Re: How to tell Mathematica to stop conditional testing in an If statment if one condition is niether True or False? McCarthy evaluation rules? 'and then' test?

• To: mathgroup at smc.vnet.net
• Subject: [mg69563] Re: [mg69525] How to tell Mathematica to stop conditional testing in an If statment if one condition is niether True or False? McCarthy evaluation rules? 'and then' test?
• From: Daniel Lichtblau <danl at wolfram.com>
• Date: Fri, 15 Sep 2006 06:46:37 -0400 (EDT)
• References: <200609141057.GAA21660@smc.vnet.net>

```Nasser Abbasi wrote:
> I can better describe this with simple example:
>
> ------------- code ------------
>
> Remove["Global`*"];
> xc = Table[i, {i, 1, 3}]
> x = 5;
> If[x == b && xc[[10]] == 4, Print["True"], Print["False"], Print["Can't
> decide"]]
>
> ----- end code -------------
> In the above, 'x==b' is neither True nor False, since 'b' has no numerical
> value.
>
> But what I want is when this happens, for Mathematica to NOT continue with
> the  testing if xc[[10]]==4  is True (because even if it is True, it will
> not change the outcome, which is can't decide.
>
> I am looking for something like 'and then'  which says to test the next
> condition only if the one just tested was true.

Can be done. See below for a couple of possibilities.

> The interesting thing is that if 'b' had a value, say 7, which makes the
> first test (the x==b) to be False, then Mathematica does the right thing,
> and will not try to check the xc[[10]]==4 condition.  I need it to do the
> same thing when also the result of the check is 'undecided', not just
> 'False' or 'True'.
>
> Is there a way to do this?  Notice in the example above, I get the error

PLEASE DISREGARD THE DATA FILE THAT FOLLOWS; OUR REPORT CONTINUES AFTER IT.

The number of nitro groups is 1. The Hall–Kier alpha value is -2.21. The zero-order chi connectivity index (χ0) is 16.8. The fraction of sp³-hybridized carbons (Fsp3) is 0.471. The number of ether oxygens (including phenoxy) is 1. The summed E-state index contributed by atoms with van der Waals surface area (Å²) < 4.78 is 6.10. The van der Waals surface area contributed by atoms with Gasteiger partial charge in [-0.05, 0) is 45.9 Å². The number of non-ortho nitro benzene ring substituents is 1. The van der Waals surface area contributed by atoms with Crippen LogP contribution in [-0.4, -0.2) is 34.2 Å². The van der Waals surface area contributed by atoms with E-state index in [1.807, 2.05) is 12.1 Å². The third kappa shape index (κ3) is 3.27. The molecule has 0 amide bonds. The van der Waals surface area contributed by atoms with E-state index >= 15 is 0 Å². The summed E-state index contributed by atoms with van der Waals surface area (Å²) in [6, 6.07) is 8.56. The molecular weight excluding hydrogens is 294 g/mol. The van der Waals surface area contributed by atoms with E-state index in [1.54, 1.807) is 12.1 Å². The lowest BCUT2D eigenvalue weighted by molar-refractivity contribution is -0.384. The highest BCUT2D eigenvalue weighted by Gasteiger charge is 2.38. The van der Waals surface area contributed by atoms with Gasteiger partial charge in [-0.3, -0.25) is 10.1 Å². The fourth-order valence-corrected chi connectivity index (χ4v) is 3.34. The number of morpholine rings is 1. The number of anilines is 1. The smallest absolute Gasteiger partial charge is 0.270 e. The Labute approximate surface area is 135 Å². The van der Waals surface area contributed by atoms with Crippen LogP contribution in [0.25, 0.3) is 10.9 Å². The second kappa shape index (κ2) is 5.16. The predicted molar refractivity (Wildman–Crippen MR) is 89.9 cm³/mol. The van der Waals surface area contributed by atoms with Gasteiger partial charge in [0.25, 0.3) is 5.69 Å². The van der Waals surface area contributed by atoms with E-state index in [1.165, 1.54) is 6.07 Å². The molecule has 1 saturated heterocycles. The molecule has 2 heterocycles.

> that xc[[10]] is out of bound, but still get the can't decide message.
>
> It is clear to me that the way Mathematica does it now is not the right way.

This is a questionable viewpoint.

> I do not see why it tries to check for xc[[10]]==4 when it will not make a
> difference to the final result.
>
> any thoughts?
>
> thanks,
> Nasser

The functions And and Or are already overburdened by being both logical
and programming functions. As the former, it is appropriate to reorder
(And is commutative) and to apply De Morgan's laws, etc. For the latter
purpose, as your example makes clear, reordering is not appropriate due
to possibility of bad side effects. But Mathematica evaluation will only
short-circuit if And encounters a False, or Or encounters a True. I
think this is as it should be because a partial evaluation, when short
circuiting does not occur, is a sensible thing (there might be side
effects that programmers rely upon taking place).

To get to your example, here are a couple of possibilities.

(1) Tailored to the specific problem at hand.
If [TrueQ[x == b],
If [xc[[10]] == 4, Print["True"], Print["False"], Print["Can't decide"]],
If [TrueQ[x!=b], Print["False"], Print["Can't decide"]]
]

(2) More generally, you might want to pass a list of conditions. If all
are TrueQ, return True. Else if the first that is not is False return
False, else cannot decide.

myIf[conds_List, then_, else_, otherwise_] := Module[
{j=1,len, ucond=Apply[Hold,Unevaluated[conds]]},
len = Length[ucond];
While [j<=len && TrueQ[Extract[ucond,{j}]], j++];
If [j>len, then,
If [TrueQ[!Extract[ucond,{j}]], else, otherwise]]
]

For your example, with xc and x initialized as you do:

In[73]:= myIf[{x==b,xc[[10]]==4}, Print["True"],
Print["False"], Print["Can't decide"]]
Can't decide

In[74]:=

Daniel Lichtblau
Wolfram Research

```

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